By Annie Gallagher / September 16th, 2014
|Title||The Counting Kingdom|
|Developer||Little Worlds Interactive|
|Publisher||Little Worlds Interactive|
|Release Date||August 5, 2014|
|Genre||Tower Defense, Educational|
The Counting Kingdom is a game with a fairly simple premise; it intends to integrate math into a turn-based tower defense game. Yes, The Counting Kingdom is an educational game, which could put it at a disadvantage, considering there are a bit of negative connotations to educational games. Seeing as how games are typically seen as an escape from reality, one might be hesitant to play a game that reminds themselves of school of all things. Thankfully, I can say that The Counting Kingdom is a game that manages to execute its math-based premise in a way that makes the game enjoyable. However, the question that remains is whether or not it is enjoyable enough to be worth playing, which you will need to read on to find out.
The closest thing you have to a story in The Counting Kingdom is a cutscene at the beginning where your character sees monsters approaching the castle. So, naturally, it goes without saying that The Counting Kingdom is not about story. Graphics-wise, Counting Kingdom looks pretty basic, as well. The music is not bad, but not particularly memorable, either, but the sound effects are well placed and effective. However, the gameplay is the basket in which The Counting Kingdom has put all its eggs.
The main goal of the game is to keep the monsters from reaching your castle on the left side of the field. You, naturally, need to keep the monsters from reaching the castle by destroying them with a spell before they reach you. Each turn, they get to move one step closer and you get to cast one spell. To cast a spell, you need to select the monsters that you want to cast the spell on and trigger it by choosing a number that is equal to the sum of the number that the selected monsters are labeled with.
The further you get into the game, the more you will need to add up the numbers in your head and determine the most efficient ways of cutting down the opposing forces. There are also enemies with special special attributes, like increasing the numbers of surrounding monsters or panels that can double the number of whatever monster steps on it. Unfortunately, there are very few of these, and they have very little effect on how you play the game. One of the more efficient methods includes combining your current number cards to get a larger number, and casting a spell with that number to hit a larger group of enemies. Another one is to take advantage of the potions you are given, which have a variety of effects such as increasing or decreasing a monster’s number, moving a monster’s position on the field or outright destroying a row of monsters instantly.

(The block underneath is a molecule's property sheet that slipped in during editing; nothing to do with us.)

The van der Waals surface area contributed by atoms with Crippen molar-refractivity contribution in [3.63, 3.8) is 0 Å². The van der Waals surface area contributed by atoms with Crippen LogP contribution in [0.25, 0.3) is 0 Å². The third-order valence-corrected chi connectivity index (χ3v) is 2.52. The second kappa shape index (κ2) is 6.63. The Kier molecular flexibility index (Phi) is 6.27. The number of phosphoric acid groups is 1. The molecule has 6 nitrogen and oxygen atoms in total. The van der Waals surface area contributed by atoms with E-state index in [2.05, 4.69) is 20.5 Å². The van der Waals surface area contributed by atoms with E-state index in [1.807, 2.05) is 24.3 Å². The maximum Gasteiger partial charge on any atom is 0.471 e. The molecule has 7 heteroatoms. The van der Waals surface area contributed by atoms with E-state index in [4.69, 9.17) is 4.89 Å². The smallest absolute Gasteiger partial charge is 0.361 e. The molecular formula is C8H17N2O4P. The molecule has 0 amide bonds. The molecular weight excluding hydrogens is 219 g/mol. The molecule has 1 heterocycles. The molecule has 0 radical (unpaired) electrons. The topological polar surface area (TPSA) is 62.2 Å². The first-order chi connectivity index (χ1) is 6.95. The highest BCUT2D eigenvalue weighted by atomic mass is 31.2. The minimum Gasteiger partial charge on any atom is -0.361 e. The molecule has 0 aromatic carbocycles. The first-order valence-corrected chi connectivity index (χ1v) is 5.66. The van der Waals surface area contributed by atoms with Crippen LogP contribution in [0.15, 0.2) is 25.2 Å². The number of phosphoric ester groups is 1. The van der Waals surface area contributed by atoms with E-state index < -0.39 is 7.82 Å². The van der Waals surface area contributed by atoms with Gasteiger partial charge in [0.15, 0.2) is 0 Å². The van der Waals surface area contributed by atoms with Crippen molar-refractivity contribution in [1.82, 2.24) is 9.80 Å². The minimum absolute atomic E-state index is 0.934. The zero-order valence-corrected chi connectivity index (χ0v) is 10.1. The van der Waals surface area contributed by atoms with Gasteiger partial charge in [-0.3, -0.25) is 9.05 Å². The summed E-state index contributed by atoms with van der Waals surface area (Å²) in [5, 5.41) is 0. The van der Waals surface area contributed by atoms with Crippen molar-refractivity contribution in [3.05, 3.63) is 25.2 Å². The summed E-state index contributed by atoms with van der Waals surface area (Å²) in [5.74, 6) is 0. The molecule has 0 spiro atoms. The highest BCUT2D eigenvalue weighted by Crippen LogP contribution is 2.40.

One thing that The Counting Kingdom handles really nicely is how well it scales its difficulty. The further that one goes through the game, the more one will need to plan out larger addition problems in their head in order to take down enemies efficiently. Now, with me being way past the point in my life where addition was ever a problem, I managed to breeze through this game with little trouble. However, it was still challenging enough to be engaging, and it is easy to see how this would be a harder game for younger children whose skills may not be as developed in that area. In that aspect, I can say that The Counting Kingdom succeeds in the educational part.
Unfortunately, there is one major issue that takes a lot of away from The Counting Kingdom as a game, that being the randomly-generated levels. While randomly-generated levels do sound interesting in theory, due to the idea of having the levels being different every time, there is a serious flaw with them in execution. The problem with Counting Kingdom, and a lot of games that use randomly-generated levels, is that they have the opposite of their intended effect. Instead of having every level feel unique, every level instead ends up feeling the same. The reason for this is because the random design ensures that you will take the exact same approach towards every level and will use the exact same strategies. The random levels also take away the developer’s ability to have any creative thought put into the individual levels, and, instead, ends up with quantity over quality direction in terms of possible level layouts.
When one adds the randomly-generated levels with the fact that The Counting Kingdom can be completed 100% in only two hours, the question remains whether it is worth its $10 price tag. While I can safely say that The Counting Kingdom is a fun game for the most part, it is one that is lacking in certain areas. I can personally say that The Counting Kingdom could be a good game to pick up if it is seen on sale at all, but it is not a must-play by any means.
Review copy was supplied by the publisher
Little World InteractiveMath.SteamThe Counting KingdomTower Defense